Atisarin, Atisārin, Atīsārin, Atisārī, Atisari: 10 definitions
Atisarin means something in Hinduism, Sanskrit, Buddhism, Pali, Marathi. If you want to know the exact meaning, history, etymology or English translation of this term then check out the descriptions on this page. Add your comment or reference to a book if you want to contribute to this summary article.
Sports, Arts and Entertainment (wordly enjoyments)Source: archive.org: Syainika Sastra of Rudradeva with English Translation (art)
Atisārin (अतिसारिन्) refers to “persons suffering from dysentery”, according to the Śyainika-śāstra: a Sanskrit treatise dealing with the divisions and benefits of Hunting and Hawking, written by Rājā Rudradeva (or Candradeva) in possibly the 13th century.—Accordingly, “[...] It has been said that there are eighteen addictions. These are the outcome of the desire for earthly enjovments. [...] Sleep by day in all seasons of the year requires no explanation. It is beneficial to children and to persons suffering from dysentery (atisārin) or any wasting disease or from indigestion. [...]”.
This section covers the skills and profiencies of the Kalas (“performing arts”) and Shastras (“sciences”) involving ancient Indian traditions of sports, games, arts, entertainment, love-making and other means of wordly enjoyments. Traditionally these topics were dealt with in Sanskrit treatises explaing the philosophy and the justification of enjoying the pleasures of the senses.
Languages of India and abroad
Pali-English dictionarySource: BuddhaSasana: Concise Pali-English Dictionary
atisari : (aor. of atisarati) went beyond the limits; transgressed.
Pali is the language of the Tipiṭaka, which is the sacred canon of Theravāda Buddhism and contains much of the Buddha’s speech. Closeley related to Sanskrit, both languages are used interchangeably between religions.
Marathi-English dictionarySource: DDSA: The Molesworth Marathi and English Dictionary
Atisārī (अतिसारी).—a (S) Afflicted with diarrhœa &c.
Marathi is an Indo-European language having over 70 million native speakers people in (predominantly) Maharashtra India. Marathi, like many other Indo-Aryan languages, evolved from early forms of Prakrit, which itself is a subset of Sanskrit, one of the most ancient languages of the world.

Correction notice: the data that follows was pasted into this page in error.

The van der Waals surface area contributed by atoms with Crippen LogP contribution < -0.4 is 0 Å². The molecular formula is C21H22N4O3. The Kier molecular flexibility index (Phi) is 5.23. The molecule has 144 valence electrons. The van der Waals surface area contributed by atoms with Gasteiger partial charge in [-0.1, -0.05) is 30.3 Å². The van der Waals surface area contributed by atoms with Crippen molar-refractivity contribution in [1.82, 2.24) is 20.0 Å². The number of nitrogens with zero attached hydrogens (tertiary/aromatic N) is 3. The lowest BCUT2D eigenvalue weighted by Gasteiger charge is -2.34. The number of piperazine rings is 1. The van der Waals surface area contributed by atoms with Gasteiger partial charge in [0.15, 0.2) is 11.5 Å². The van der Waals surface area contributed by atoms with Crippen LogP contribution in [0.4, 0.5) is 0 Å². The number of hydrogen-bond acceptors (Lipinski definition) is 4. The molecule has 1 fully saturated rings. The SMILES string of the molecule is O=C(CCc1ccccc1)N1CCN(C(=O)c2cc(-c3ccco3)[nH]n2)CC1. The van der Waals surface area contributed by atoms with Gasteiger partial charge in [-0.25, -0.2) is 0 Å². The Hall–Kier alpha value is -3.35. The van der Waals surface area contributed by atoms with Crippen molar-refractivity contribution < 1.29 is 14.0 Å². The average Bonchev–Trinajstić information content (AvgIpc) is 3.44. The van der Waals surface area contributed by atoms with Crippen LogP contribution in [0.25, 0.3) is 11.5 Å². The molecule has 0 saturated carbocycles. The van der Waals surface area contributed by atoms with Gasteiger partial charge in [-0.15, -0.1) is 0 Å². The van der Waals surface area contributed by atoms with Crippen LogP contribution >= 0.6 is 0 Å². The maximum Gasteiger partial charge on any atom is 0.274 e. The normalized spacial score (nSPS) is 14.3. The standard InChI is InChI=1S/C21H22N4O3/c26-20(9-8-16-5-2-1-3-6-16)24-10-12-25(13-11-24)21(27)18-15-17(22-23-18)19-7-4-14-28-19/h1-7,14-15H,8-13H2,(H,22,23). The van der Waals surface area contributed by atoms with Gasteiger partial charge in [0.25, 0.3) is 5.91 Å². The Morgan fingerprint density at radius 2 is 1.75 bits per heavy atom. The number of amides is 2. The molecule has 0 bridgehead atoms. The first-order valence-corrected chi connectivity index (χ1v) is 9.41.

Sanskrit dictionarySource: DDSA: The practical Sanskrit-English dictionary
Atisārin (अतिसारिन्) or Atīsārin (अतीसारिन्).—m. [atyantaṃ sārayati malam] The disease called अतिसार (atisāra). a.
-atisārakin [atisāro yasyāsti, ini kuk ca P. V.2.129.] Affected by, afflicted with, dysentery; सातिसारोऽतिसारकी (sātisāro'tisārakī) Ak.Source: Cologne Digital Sanskrit Dictionaries: Edgerton Buddhist Hybrid Sanskrit Dictionary
Atisārin (अतिसारिन्).—(-atisārin) (to prec.; compare Pali id.), transgressing: vinay-ātisāriṇīr duṣṭhulā āpattīr deśayitvā Mūla-Sarvāstivāda-Vinaya iii.79.5; simi- larly 86.12 etc.Source: Cologne Digital Sanskrit Dictionaries: Shabda-Sagara Sanskrit-English Dictionary
Atisārin (अतिसारिन्).—mfn. (-rī-riṇī-ri) 1. Afflicted with dysentery. 2. Cathartic. E. atisāra, and ini aff.Source: Cologne Digital Sanskrit Dictionaries: Monier-Williams Sanskrit-English Dictionary
1) Atisārin (अतिसारिन्):—[=ati-sārin] [from ati-sṛ] mfn. afflicted with purging or dysentery.
2) Atīsārin (अतीसारिन्):—[=atī-sārin] [from ati-sṛ] mfn. afflicted with purging or dysentery.Source: Cologne Digital Sanskrit Dictionaries: Goldstücker Sanskrit-English Dictionary
Atisārin (अतिसारिन्):—m. f. n.
(-rī-riṇī-ri) Afflicted with dysentery. E. atisāra, taddh. aff. ini.
[Sanskrit to German]
Sanskrit, also spelled संस्कृतम् (saṃskṛtam), is an ancient language of India commonly seen as the grandmother of the Indo-European language family (even English!). Closely allied with Prakrit and Pali, Sanskrit is more exhaustive in both grammar and terms and has the most extensive collection of literature in the world, greatly surpassing its sister-languages Greek and Latin.
See also (Relevant definitions)
Search found 1 books and stories containing Atisarin, Ati-sārī, Ati-sari, Ati-sārin, Ati-sarin, Atī-sārin, Atisārī, Atisari, Atisārin, Atīsārin; (plurals include: Atisarins, sārīs, saris, sārins, sarins, Atisārīs, Atisaris, Atisārins, Atīsārins). You can also click to the full overview containing English textual excerpts. Below are direct links for the most relevant articles: